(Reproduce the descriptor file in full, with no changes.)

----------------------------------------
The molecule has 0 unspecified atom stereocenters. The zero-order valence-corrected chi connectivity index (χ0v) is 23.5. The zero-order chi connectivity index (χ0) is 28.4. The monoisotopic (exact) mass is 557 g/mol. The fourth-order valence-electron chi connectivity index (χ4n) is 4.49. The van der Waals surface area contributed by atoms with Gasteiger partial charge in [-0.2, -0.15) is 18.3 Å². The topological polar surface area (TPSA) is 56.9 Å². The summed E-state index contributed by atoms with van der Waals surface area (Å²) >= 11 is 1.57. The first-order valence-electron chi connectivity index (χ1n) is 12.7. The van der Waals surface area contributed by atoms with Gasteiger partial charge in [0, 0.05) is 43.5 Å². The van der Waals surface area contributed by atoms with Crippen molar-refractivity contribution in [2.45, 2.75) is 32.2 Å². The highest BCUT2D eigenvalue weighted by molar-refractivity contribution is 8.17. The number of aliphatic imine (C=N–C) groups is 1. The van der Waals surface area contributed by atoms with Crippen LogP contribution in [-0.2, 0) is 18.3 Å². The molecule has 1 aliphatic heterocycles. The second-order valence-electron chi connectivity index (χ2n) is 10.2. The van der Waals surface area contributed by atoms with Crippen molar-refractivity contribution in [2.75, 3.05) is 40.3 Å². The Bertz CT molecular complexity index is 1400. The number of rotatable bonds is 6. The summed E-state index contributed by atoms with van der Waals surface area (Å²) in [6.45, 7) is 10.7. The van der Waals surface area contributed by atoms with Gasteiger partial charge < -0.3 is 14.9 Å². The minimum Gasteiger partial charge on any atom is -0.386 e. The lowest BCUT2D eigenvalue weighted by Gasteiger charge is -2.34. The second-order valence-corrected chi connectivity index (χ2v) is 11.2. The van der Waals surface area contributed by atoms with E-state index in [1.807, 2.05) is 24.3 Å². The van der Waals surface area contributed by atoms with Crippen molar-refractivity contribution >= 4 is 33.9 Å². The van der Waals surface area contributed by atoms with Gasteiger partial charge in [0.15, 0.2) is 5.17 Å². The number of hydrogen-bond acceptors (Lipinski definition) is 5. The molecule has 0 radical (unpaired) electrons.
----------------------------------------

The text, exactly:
The molecule has 0 unspecified atom stereocenters. The zero-order valence-corrected chi connectivity index (χ0v) is 23.5. The zero-order chi connectivity index (χ0) is 28.4. The monoisotopic (exact) mass is 557 g/mol. The fourth-order valence-electron chi connectivity index (χ4n) is 4.49. The van der Waals surface area contributed by atoms with Gasteiger partial charge in [-0.2, -0.15) is 18.3 Å². The topological polar surface area (TPSA) is 56.9 Å². The summed E-state index contributed by atoms with van der Waals surface area (Å²) >= 11 is 1.57. The first-order valence-electron chi connectivity index (χ1n) is 12.7. The van der Waals surface area contributed by atoms with Gasteiger partial charge in [0, 0.05) is 43.5 Å². The van der Waals surface area contributed by atoms with Crippen molar-refractivity contribution in [2.45, 2.75) is 32.2 Å². The highest BCUT2D eigenvalue weighted by molar-refractivity contribution is 8.17. The number of aliphatic imine (C=N–C) groups is 1. The van der Waals surface area contributed by atoms with Crippen LogP contribution in [-0.2, 0) is 18.3 Å². The molecule has 1 aliphatic heterocycles. The second-order valence-electron chi connectivity index (χ2n) is 10.2. The van der Waals surface area contributed by atoms with Crippen molar-refractivity contribution in [2.75, 3.05) is 40.3 Å². The Bertz CT molecular complexity index is 1400. The number of rotatable bonds is 6. The summed E-state index contributed by atoms with van der Waals surface area (Å²) in [6.45, 7) is 10.7. The van der Waals surface area contributed by atoms with Gasteiger partial charge < -0.3 is 14.9 Å². The minimum Gasteiger partial charge on any atom is -0.386 e. The lowest BCUT2D eigenvalue weighted by Gasteiger charge is -2.34. The second-order valence-corrected chi connectivity index (χ2v) is 11.2. The van der Waals surface area contributed by atoms with E-state index in [1.807, 2.05) is 24.3 Å². The van der Waals surface area contributed by atoms with Crippen molar-refractivity contribution >= 4 is 33.9 Å². The van der Waals surface area contributed by atoms with Gasteiger partial charge in [0.15, 0.2) is 5.17 Å². The number of hydrogen-bond acceptors (Lipinski definition) is 5. The molecule has 0 radical (unpaired) electrons.